Top 10 Yakitori Restaurants in Los Angeles

Yakitori at Hinotori | Photo by Clarissa Wei

In Japan, yakitori refers to bite-sized chicken meat or offal, strung on bamboo sticks and cooked over charcoal until beautiful crisp grill marks appear. In the states, that term has expanded to describe restaurants that serve grilled Japanese skewers. Also known as izakaya restaurants, meals at these places are fast, casual affairs that are usually paired with a sizeable glass of beer. Charcoal is the preferred cooking method because the ash radiates infrared rays to help seal in the flavor. Typically, the skewer is then dressed with salt or basted with yuzu or a sweet soy sauce. When it comes to yakitori, it’s all about the flavor. Here are 10 great yakitori restaurants in Los Angeles.

Boneless chicken wings | Photo courtesy of Hasu Kitchen of Japan, Facebook

Hasu Kitchen of Japan

Hasu is a tiny kitchen in Torrance helmed by a husband and wife team. They’re quite dedicated to their craft - everything is grilled on a binchotan, a white charcoal grill whose origins date back to the Edo period. The Taisho Course features 10 skewers plus ohitashi (boiled spinach), a grilled rice ball, chicken soup and dessert. Dessert is made in-house and includes options like crepe and ice cream.

Yakitori at Izakaya Fu-Ga | Photo by Clarissa Wei

Izakaya Fu-Ga

Located in a Little Tokyo basement, Izakaya Fu-Ga is a demure, date-night izakaya that’s bathed in dim lighting and soft music. A lot of love and care is put into each skewer - jidori chicken, kurobuta pork and aged rib steak are among the meat options. The yakitori is made from chicken thigh and paired with grilled green onions for an extra punch. We also recommend the chicken karaage (fried chicken on a stick) and their stuffed jalapeno tempura, which is filled with crab and cream cheese.

Photo courtesy of Izakaya Hachi, Facebook

Izakaya Hachi

The ever-popular Izakaya Hachi is located on the edge of Old Town Torrance in the South Bay. The charcoal-grilled, thick cut beef tongue is heavenly and melts in your mouth. For chicken-related items, the chicken cartilage is a top hit, as well as the chicken shumai. They do kansai-style mackerel, which is box-pressed sushi with cooked mackerel on top of vinegar-seasoned rice. The oysters are also highly praised. Reservations are highly recommended.

Izakaya Honda-Ya | Photo by Clarissa Wei

Izakaya Honda-Ya

Located on the top floor of the Little Tokyo Galleria, Izakaya Honda-Ya is a jack-of-all-trades that does ramen, sashimi, udon, soba and yakitori. Go for the offal - the gizzard, liver and hearts are great, as well as anything from their deep-fried menu. Crab cheese croquettes and deep-fried chicken wings are best when paired with a tall glass of beer.

Chicken heart at Kokekokko | Photo courtesy of Ron Dollete, Flickr


Kokekokko is a Japanese onomatopoeia for the sound made by a chicken. True to its name, the specialty at Kokekokko is indeed chicken. Their hidden menu has chicken sashimi - yes, that means raw chicken. If that’s too hardcore, you can go for their chicken breast, which is prepared medium rare and seasoned with wasabi and ginger. The seseri (neck) is notable for its crispy yet tender texture. Finish off with the heart, which is intensely rich and incredibly smoky. Note: Kokekokko is temporarily closed and is scheduled to reopen in Weller Court on Feb. 17, 2015.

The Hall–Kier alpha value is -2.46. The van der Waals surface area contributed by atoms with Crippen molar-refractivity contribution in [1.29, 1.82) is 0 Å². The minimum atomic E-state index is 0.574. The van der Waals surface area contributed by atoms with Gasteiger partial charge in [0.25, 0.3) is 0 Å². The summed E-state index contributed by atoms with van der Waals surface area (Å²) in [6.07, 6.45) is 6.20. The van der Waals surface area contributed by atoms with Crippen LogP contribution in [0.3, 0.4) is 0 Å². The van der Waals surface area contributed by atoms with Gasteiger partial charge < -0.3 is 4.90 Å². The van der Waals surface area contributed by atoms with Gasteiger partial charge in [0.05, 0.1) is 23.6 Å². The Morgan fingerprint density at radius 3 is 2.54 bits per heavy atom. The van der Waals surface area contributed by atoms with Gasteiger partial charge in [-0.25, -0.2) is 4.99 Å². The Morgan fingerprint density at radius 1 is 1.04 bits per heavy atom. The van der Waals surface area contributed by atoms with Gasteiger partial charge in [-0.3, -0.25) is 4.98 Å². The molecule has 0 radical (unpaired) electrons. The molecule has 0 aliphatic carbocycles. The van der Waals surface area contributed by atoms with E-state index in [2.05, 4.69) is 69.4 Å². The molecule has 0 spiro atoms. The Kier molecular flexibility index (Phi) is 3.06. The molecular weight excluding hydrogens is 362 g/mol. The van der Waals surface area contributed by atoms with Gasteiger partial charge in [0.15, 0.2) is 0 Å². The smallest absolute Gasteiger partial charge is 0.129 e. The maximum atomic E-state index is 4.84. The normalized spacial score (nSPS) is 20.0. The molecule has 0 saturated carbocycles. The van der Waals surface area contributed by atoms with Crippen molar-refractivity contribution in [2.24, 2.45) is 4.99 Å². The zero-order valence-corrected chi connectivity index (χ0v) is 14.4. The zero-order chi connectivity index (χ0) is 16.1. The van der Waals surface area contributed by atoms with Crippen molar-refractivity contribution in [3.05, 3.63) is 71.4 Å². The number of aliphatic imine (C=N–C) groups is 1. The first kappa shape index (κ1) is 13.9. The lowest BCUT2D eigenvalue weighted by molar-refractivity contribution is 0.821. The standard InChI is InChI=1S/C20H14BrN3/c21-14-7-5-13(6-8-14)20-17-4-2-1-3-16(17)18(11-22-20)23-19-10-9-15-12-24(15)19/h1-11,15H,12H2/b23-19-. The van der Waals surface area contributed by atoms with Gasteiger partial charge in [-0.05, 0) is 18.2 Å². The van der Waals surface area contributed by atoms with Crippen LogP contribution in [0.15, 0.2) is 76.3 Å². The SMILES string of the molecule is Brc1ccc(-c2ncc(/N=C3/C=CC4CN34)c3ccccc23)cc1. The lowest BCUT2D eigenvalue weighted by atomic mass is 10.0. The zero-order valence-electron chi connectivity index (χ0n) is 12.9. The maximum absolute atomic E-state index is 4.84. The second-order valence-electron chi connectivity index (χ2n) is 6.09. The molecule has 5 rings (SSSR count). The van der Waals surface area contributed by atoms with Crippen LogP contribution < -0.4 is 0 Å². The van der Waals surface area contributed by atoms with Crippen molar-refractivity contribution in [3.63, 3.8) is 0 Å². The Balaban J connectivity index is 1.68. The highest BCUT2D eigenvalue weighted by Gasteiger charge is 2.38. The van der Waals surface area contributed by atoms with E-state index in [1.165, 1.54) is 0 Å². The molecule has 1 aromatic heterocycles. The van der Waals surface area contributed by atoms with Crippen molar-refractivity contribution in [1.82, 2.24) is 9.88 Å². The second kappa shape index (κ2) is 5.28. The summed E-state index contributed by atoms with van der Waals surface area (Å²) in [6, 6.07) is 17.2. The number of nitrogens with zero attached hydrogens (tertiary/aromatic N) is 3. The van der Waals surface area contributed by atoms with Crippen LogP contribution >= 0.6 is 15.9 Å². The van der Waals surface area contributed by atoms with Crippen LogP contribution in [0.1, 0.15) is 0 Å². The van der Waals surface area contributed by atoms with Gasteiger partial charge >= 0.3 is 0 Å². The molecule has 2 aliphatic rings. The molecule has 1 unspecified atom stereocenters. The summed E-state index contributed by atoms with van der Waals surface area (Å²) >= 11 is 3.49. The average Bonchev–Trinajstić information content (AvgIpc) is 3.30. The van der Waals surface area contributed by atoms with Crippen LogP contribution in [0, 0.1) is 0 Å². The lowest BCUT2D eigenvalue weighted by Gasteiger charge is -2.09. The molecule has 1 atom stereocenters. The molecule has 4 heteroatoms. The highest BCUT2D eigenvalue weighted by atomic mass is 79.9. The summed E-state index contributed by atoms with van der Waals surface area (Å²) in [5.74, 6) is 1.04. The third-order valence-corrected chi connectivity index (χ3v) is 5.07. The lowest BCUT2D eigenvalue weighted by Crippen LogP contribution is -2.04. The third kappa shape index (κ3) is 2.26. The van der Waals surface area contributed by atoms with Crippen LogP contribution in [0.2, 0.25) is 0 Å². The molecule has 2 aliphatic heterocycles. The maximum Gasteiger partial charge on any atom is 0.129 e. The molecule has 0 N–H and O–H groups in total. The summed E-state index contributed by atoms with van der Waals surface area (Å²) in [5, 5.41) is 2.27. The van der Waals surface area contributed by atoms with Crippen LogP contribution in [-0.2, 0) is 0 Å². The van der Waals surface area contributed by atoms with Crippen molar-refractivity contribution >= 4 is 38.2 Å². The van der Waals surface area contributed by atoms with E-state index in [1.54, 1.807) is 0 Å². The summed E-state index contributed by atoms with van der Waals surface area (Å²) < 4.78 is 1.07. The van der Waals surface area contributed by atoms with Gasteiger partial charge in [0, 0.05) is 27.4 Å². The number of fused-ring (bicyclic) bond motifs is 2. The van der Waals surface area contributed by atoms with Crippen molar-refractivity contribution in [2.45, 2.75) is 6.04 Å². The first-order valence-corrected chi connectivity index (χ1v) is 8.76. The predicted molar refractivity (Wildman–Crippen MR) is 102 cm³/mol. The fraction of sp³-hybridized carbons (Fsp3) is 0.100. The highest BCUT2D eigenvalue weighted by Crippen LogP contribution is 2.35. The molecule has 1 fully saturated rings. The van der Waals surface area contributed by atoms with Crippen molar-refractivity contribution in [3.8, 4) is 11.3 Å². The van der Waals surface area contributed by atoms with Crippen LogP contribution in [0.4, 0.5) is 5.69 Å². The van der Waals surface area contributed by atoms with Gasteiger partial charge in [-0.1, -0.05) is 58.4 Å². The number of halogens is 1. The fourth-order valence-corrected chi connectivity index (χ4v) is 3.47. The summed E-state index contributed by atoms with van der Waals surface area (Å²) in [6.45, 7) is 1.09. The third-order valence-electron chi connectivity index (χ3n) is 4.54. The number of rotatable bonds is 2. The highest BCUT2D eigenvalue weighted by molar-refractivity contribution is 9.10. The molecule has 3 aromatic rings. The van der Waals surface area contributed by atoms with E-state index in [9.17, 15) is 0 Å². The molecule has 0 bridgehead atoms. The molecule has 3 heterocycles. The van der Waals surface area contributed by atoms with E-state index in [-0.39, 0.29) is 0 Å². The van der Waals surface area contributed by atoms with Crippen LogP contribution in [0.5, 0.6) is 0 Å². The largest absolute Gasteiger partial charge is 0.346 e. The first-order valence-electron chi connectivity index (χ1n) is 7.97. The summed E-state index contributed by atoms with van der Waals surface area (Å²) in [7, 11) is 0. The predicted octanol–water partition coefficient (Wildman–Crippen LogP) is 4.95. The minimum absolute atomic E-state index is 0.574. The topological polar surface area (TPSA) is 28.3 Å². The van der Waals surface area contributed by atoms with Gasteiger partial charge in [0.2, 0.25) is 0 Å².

Skewers at Nanbankan | Photo courtesy of CurryPuffy, Flickr


Nanbankan is Sawtelle Japantown’s skewer darling and they have a smashing array of charcoal grilled items. Try the duck breast, which is cooked medium rare and paired with mustard, yuzu and a frenzy of green onions. As for the chicken, give the liver a whirl. We also recommend the chicken skin, which is fried to a crisp and lightly dressed with a sweet mirin-infused soy glaze.

Shin Sen Gumi Chicken Yakitori
Chicken yakitori at Shin-Sen-Gumi | Photo: Garrett Snyder

Shin-Sen-Gumi Yakitori

While Shin-Sen-Gumi is a Hakata ramen specialist, they have entire branches dedicated to the art of izakaya. These locations have over 30 types of skewers, including 17 different types of chicken. Their yakitori is done a number of different ways, such as seasoned with salt or brushed gently with teriyaki sauce. Hakata tradition dictates that the skewers are seasoned with yuzu kosho and served alongside chopped cabbage lightly sprinkled with ponzu.

Chicken meatballs at Torihei | Photo by Clarissa Wei


Torihei specializes in oden (Japanese-style hot pot) and skewers, with separate parts of the kitchen dedicated to each craft. For yakitori, the chefs offer tender cuts of jidori chicken roasted over a charcoal grill until it’s slightly charred and piping hot. They also make fantastic chicken meatballs - pulverized chicken that’s shaped into a ball and remarkably light in texture. Don’t miss their box of togarashi on the side - the ground bright-orange spice adds a punchy citrus kick. The lively atmosphere is all part of the Torihei experience. Perhaps one of the busiest izakayas in Los Angeles, Torihei definitely requires a reservation. Note: during peak hours, they have a dining time limit.

Lunch selection | Photo courtesy of Yakitori Koshiji, Facebook

Yakitori Koshiji

Yakitori Koshiji is beloved for their chicken meatballs and is also well-known as one of the few yakitori joints in L.A. that’s open for lunch. Chicken is their specialty, but if you’re looking to try something new, the ramen salad will do the trick. It’s a kewpie-dressed bowl of noodles over romaine lettuce and cherry tomatoes.